On Colusa Avenue, beach debris art with a twist

Known as “the house on Colusa,” Mark Olivier’s yard is a riotous mix of folk art.

By Emily Gordis

“Eccentric Artist in Residence” warns a sign outside of Mark Olivier’s house. Usually known simply as “the house on Colusa”, Olivier’s home is something of a legend in Berkeley because it is covered in art made from debris washed up on beaches. Many Berkeley residents know the house, but the owner himself is mostly anonymous, and the story behind it mostly untold.

Olivier, who grew up in Millbrae, says he started making the art about six years ago. “I’d been living in this house for the last 26 years and I’d been walking my various dogs [at the beach] for many years.” He gestures to his white poodle, Captain Nemo. “This is the latest incarnation. I’d become familiar with the stuff that was down there and, one day, I started picking stuff up and playing with it.”

Olivier’s first project was a series of samurai armor he made for the “How Berkeley Can You Be” parade in 2005. “I was walking down the beach one day and I found a backplate in plastic for a mercury outboard motor and it reminded me of Captain America. So I picked it up and built a suit of armor around that. That led to other things and now you see out front, there’s all new stuff and in the driveway there’s a huge pile of materials that I go out collecting, much more than I work in the studio.”


Olivier says there are certain items he will always collect, because he knows he will find uses for them: various pieces of plastic, rope of all kind, nautical gear including buoys, hats and hatbills, lighters, winch handles…

He shrugs when asked about the environmental implications of what he finds. There is no deep message or huge complexity in what he does.  “You know Berkeley. You drive around and you see cars with far too many messages on the back,” he says, gesturing at one of the driftwood signs he has posted which reads: “No Parking for Cars with More Than 3 Bumper Stickers.”

When he’s not working in the studio or collecting, Olivier might be watching sports on TV by the open windows and he hears people walking by his house commenting on the spectacle. “Occasionally, I’ll stick my head out and sometimes if I’m out front people will say, ‘Are you the artist?’ and I’ll say, ‘Yeah,’ and they’ll say, ‘I love your stuff’ and we’ll talk about a piece or two. […]  I’ve gotten generally very positive feedback and if anybody doesn’t like it, they don’t stop and tell me, so…,” he says, laughing.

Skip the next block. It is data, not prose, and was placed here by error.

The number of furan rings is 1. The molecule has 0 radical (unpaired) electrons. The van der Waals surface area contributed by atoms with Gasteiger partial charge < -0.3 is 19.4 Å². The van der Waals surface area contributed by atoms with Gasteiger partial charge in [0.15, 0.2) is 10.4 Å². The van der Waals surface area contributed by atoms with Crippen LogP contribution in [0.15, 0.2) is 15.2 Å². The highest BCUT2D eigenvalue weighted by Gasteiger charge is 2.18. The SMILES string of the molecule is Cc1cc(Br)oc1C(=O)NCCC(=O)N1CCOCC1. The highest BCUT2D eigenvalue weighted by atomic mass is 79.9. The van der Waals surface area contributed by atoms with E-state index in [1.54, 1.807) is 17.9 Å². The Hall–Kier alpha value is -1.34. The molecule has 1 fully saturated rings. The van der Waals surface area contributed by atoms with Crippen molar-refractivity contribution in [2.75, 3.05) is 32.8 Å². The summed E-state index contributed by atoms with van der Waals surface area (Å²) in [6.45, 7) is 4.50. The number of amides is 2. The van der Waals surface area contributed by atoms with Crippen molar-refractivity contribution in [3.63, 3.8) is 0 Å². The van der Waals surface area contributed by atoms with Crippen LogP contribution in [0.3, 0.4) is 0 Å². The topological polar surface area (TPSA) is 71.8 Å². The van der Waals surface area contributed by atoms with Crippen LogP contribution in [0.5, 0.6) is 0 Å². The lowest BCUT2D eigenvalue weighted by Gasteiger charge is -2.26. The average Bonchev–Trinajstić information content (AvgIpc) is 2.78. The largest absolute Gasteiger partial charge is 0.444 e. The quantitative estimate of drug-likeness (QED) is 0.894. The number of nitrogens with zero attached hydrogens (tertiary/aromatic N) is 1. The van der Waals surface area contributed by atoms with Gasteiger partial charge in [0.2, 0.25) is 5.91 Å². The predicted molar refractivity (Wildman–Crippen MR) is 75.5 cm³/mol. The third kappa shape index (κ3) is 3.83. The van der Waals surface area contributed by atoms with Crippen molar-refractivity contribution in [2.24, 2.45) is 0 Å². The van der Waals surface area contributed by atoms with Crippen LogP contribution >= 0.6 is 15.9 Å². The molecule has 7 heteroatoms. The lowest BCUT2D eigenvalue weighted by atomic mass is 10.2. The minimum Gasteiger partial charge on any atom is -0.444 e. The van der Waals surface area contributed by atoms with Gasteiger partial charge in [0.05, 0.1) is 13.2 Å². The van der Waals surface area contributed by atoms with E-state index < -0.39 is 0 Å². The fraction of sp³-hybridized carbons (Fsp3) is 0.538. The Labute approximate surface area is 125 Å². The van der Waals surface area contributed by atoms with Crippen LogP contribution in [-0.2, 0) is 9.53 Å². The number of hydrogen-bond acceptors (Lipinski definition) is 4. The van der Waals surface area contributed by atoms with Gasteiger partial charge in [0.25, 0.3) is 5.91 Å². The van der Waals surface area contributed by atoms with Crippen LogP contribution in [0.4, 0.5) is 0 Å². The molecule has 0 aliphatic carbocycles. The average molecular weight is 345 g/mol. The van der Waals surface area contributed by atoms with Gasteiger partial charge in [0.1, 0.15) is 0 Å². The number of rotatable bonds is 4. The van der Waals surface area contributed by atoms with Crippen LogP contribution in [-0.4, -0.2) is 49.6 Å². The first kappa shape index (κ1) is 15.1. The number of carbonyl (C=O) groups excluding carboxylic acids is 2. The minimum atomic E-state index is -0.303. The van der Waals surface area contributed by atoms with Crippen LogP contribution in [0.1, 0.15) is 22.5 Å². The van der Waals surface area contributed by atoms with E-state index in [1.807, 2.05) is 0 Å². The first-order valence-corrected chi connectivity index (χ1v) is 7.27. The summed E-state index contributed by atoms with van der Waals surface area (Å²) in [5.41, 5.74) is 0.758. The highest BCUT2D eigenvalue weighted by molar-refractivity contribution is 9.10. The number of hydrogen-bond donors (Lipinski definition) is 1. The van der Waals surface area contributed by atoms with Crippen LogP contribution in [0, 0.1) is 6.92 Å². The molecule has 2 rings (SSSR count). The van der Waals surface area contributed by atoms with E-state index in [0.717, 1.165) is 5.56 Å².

The materials he uses are generally in their raw state. “On the whole, it’s pretty much as it comes out of the Bay. And from that, I’ll just add more stuff. Sometimes, I may paint something but generally I just like to leave the bleached or patinaed sheen on it,” he says.

Asked about his artistic inspiration, Olivier cites Marcel Duchamp. “He was the progenitor of a lot of this ‘found objects’ stuff, or taking a very common object and by its mere presence in a different venue makes it something else,” he says. Olivier also describes himself as a folk artist and remembers becoming aware of the concept when young. “As a kid growing up in California I remember touring around and seeing lots of people’s collections of hub caps made into something or old farm implements which were welded into giant creatures of one sort or another.”

Olivier points out he is not alone in festooning his front yard in Berkeley and mentions gardens on Cedar, above Oxford, and on Marin which have sprouted lively art including, in one case, a saxophone player made out of junk steel. “I figure I’m in the swing with the rest of everybody in Berkeley,” he says.

Olivier says inside everything he does is a little kernel of humor and he hopes passers-by will appreciate that. “I’m hoping that people will take the humor that is part of the piece, because with all of it there’s a little wry twist, with tongue firmly planted in cheek.”

Emily Gordis is an intern on Berkeleyside. A 13-year old Berkeley resident, she blogs about baseball and has her own online magazine, Joy Today.

Photos: Emily Gordis.